Accommodations are important and they work.
I should not be making a big deal about it. The ADA is 25 years old. Sadly, getting the accommodations we, disable people need, is often the opposite of simple.
If you have been reading my posts, you know that I am very visibly disabled.
I am also proud, and I don’t try to be someone other than myself.
I do require a lot of supports, and once I have them, I can do anything I set up as goals.
I have goals, or simply things I want to do, that most people would consider absurd. This is because they try to define what I am supposed to like and wish based on how I look, or how I move. Based on biased assumptions.
I defy that idea and I have a story for you. Again, it should not be a big deal, but since it still is, I will celebrate.
Recently, I discover some pretty awesome music and for many reasons, the band – Headstones – became my favorite. I love their music and the colors I see when listening to it.
The band announced three shows and I decided that I was going to one. This would be a new experience: listening to great live rock n roll. The thing is, the band plays loud music, there is a lot of light/blinking light, the fans are many, some pretty rowdy, and never quiet – and if you are there, and movement is not an issue, you cannot stay quiet. Blame it on the showmanship of the vocalist. It is contagious.
All this would not be a problem but:
Loud music plus all the lights can be a sensory nightmare, and there is always the risk of seizures, even if lights usually don’t trigger mine.
Too many people standing, yelling and jumping, all very close to one another makes me shiver with anxiety.
Usually there is no place to sit.
This was going to be my first rock concert and I would need my wheelchair and a safe area, away from the loud, possibly rowdy crowd.
I didn’t know what to expect as far as lights and loudness go, so I was a little concerned.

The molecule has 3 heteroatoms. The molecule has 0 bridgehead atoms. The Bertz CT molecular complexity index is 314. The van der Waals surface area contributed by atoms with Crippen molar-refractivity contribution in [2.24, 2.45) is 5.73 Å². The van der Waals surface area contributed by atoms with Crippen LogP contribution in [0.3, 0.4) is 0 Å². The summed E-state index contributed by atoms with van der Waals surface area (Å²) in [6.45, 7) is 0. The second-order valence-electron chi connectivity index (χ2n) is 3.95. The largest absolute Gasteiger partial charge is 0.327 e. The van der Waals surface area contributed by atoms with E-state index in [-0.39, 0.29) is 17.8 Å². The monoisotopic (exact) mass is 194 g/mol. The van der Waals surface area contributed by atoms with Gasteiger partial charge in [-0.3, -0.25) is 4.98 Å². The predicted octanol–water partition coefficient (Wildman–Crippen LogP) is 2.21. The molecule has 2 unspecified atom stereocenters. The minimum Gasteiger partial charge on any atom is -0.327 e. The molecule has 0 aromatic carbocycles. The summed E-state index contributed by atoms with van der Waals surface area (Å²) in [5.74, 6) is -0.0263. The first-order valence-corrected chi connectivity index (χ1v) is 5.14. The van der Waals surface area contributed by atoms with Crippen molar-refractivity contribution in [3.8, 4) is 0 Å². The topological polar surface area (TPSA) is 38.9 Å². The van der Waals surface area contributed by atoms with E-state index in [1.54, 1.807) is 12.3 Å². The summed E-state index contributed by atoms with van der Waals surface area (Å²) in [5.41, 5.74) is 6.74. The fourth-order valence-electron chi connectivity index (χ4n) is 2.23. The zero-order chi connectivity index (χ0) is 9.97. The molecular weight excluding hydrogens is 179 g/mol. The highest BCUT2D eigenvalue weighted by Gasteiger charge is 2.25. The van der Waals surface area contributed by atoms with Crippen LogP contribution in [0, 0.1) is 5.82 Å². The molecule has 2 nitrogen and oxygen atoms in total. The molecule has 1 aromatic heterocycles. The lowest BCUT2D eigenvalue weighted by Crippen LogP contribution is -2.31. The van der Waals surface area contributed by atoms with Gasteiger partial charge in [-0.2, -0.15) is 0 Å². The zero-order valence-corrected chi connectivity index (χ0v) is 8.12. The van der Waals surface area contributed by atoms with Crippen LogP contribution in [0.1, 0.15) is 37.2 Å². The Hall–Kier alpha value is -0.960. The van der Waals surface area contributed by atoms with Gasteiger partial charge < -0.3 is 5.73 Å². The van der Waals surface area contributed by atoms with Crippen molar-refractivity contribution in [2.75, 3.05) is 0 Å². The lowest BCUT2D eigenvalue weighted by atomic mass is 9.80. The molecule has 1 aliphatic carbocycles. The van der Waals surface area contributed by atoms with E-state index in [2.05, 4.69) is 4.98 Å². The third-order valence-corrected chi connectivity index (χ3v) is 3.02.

I needed accommodations.
I wanted the same experience the majority of fans have in shows and I needed to make sure I was going to be able to have that experience as a disabled person.
This is what happened next:
I got the most amazing, awesome, fantastic, fabulous experience.
I got accommodations.
The theatre – Rapids Theatre in Niagara Falls – had all set up for me and for others who also needed similar accommodations: ramp, chairs, safe area with security.
Plus, I could arrive just before the Rock Stars – and that’s what they are, in so many ways – came out to amaze us. I skipped the band that was opening to make sure I had all my spoons for my favorite band.
I had headphones and glasses that helped with sensory overload.
I did not have seizures – YAY!
Accommodations allowed me to share an incredible show with everyone else.
Disabled and proud. Disabled and fully participating.
But there is more, and it gets better:
I still wasn’t sure that I was going to be able to really enjoy the music I love and have my awesome synesthetic experience.
So I contacted the band management team before making plans.
I explained everything and did not have to wait until the offer came: I could go to soundcheck. Then, if anything happened and I had to leave the show, at least I would have listened to some music, played live.
The Headstones, being so awesome, went even further with the accommodations that would make my day. I thought I was going to walk in, listen to a few tunes, and walk out.
I was wrong. They played 5 or 6 songs, they tested/played the instruments, I met the band members and they could not have been nicer. They also went out of their way to make sure the theatre staff knew about all that I needed (they did).
I am very awkward when meeting new people and typing is hard. I feel overwhelmed with the new and with expectations. I was able to type a few words, but there wasn’t enough time for my brain to process everything that was happening, and for me to relax, enough to be able to have a conversation.
They got that, no explanations needed.
They spent some time around me, just chatting.
I have things in common with Hugh, as he observed.
We took pictures and Tim was aware of the dangers of flash photography for epileptic people.
They – maybe instinctively – knew that I am not a hugger.
Accommodations. Because they understood, my anxiety did not escalate.
I had the best time, my first rock concert, everything was perfect.
I did not miss anything. I actually left with a gift, handed to me during the show – a harmonica.
I shared an amazing show with lots of people who were not visibly disabled, with people who didn’t need all the accommodations I did.
Best of all, like a butterfly effect of willingness to allow full participation, I met incredibly kind and sweet people.
That, to me, was the best part.
I unexpectedly met authentic, good, kind, funny, sweet, warm people.
As I said, Rock Stars in many different ways.
Thank you Rapids Theatre Niagara Falls
Thank you Courtney and Steve
Thank you Hugh, Tim, Dale and Trent
You all made my day.
That’s an awesome story. It really proves if you pick something as a goal and set your mind to it you can get it. Sometimes it means stepping outside your comfort zone, but that just makes it more worth it.